By Garrett Mcinnis
It’s hard not to notice Brek Shea. The newly minted US national winger is an unusually tall 6 foot three inches and his golden blonde ‘Flo-Hawk’ of sorts threatened to steal the show from Marouane Fellaini’s famous Euro-Fro last Tuesday. Lately Brek hasn’t needy a fancy hairstyle to get attention, as his play has garnered plenty of attention. There’s no doubt he’s one of, if not the most exciting new addition to Jurgen Klinsmann’s squad.
But last Tuesday there was more proof of Brek’s rising star. During the broadcast of the Belgium match, ESPN’s sideline reporter mentioned a conversation with Spencer Wadsworth, Shea’s agent. Wadsworth was quoted as saying that during the most recent transfer window, a major German club had done some inquiry in to the availability of Shea. While it isn’t too surprising that Shea is garnering substantial interest from Europe ( he’s young, getting a lot of matches under his belt at FC Dallas, and clearly talented), it’s surely a bit of an attention grabber that the recent interest came from the top of the Bundesliga. Perhaps it is purely coincidental that such interest came as Jurgen Klinsmann took over the US men’s team. It surely wouldn’t be the first time a German squad has looked into a young and talented US player. Hell, it wouldn’t be the first time that the words “major German club”, “young and talented US player”, and “Jurgen Klinsmann” were all put in the same sentence….for those of you who remember Landon Donovan’s club history. It does however raise a couple of large questions about the future of US Soccer under Klinsmann and its relationship with Germany.
Will the relationship between the USMNT player pool and German club soccer change under Jurgen, and if so, what will that change be?
As it stands, we have a very small amount of circumstantial evidence with which to attempt an answer at the question. We have played only three friendlies and have gone through less than half of a transfer window under Jurgen.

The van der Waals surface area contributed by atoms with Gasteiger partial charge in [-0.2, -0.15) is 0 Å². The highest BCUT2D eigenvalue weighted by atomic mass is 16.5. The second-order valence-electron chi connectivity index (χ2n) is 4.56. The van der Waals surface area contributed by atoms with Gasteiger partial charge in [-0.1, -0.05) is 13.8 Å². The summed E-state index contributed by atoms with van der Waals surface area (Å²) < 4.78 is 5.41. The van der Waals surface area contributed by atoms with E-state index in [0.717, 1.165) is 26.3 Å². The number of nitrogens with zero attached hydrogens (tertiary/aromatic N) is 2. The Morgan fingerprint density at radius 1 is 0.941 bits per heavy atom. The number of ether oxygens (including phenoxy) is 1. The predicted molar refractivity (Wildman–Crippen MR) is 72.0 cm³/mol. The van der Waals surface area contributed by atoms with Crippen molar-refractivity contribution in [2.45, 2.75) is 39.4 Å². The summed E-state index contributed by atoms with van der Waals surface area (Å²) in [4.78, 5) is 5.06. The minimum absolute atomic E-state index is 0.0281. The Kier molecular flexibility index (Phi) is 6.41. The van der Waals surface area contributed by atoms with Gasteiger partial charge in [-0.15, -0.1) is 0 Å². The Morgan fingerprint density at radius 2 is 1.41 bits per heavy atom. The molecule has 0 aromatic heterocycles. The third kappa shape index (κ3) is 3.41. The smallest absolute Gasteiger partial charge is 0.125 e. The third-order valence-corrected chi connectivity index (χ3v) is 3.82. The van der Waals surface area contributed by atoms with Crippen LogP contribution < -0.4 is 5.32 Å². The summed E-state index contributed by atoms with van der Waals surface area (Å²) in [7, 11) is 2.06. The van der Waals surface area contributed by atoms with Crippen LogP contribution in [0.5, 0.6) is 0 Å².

First, let’s take a look at the friendlies. Just by looking at the three friendly rosters(and maybe more importantly the starting lineups) it’s easy to assume that German based players (GBPs) will be an extremely large part of the future US team core. In the match versus Mexico, Klinsmann called up 6 GBPs and ended up playing 5 of them ( the sixth, Timmy Chandler, who, as I’ve written earlier today, may not stick around–ended up not coming into camp to fulfill some club obligations). In the starting lineup, GBPs accounted for 4/10 field players on the US squad.
For this most recent camp, Klinsmann called up 4 GBPs, two of which were new faces(Chandlerand Hoffenheim’s Fabian Johnson). Many of the others were left to settle club situations (Michael Bradley has now moved to Italian club, Chievo, while Jermaine Jones has stayed put at Schalke). As we move forward, both fullback positions seem to have a very German flair to them, as Steve Cherundolo continues to play very well and Timmy Chandler seems like a revelation for either of the fullback positions going forward, should he stay with the Yanks. If he doesn’t– well, then there’s Fabian “Who!?” Johnson, who also has some history playing left fullback, though he seems a more likely candidate for a wide midfielder.
The other potential evidence of a German flavor to our squad would be seen in the transfer window, though there was no significant indication with the most recent window. As mentioned above, US mainstay Michael Bradley left the Bundesliga and no other moves were made dealing players in the US pool. It will be interesting to see the future transfer windows and monitor whether our team’s up and comers start to drift towards clubs that Jurgen is particularly familiar with as a result of his relationships. It’s also entirely possible that we see the opposite effect, as Klinsmann didn’t exactly leave Bayern Munich on the best of terms, leaving many Germans with a sour taste in their mouths. Jurgen has already mentioned his desire to get more US players to go abroad, but who knows whether his presence and encouragement as the leader of US soccer will change the current pace or direction of transfers.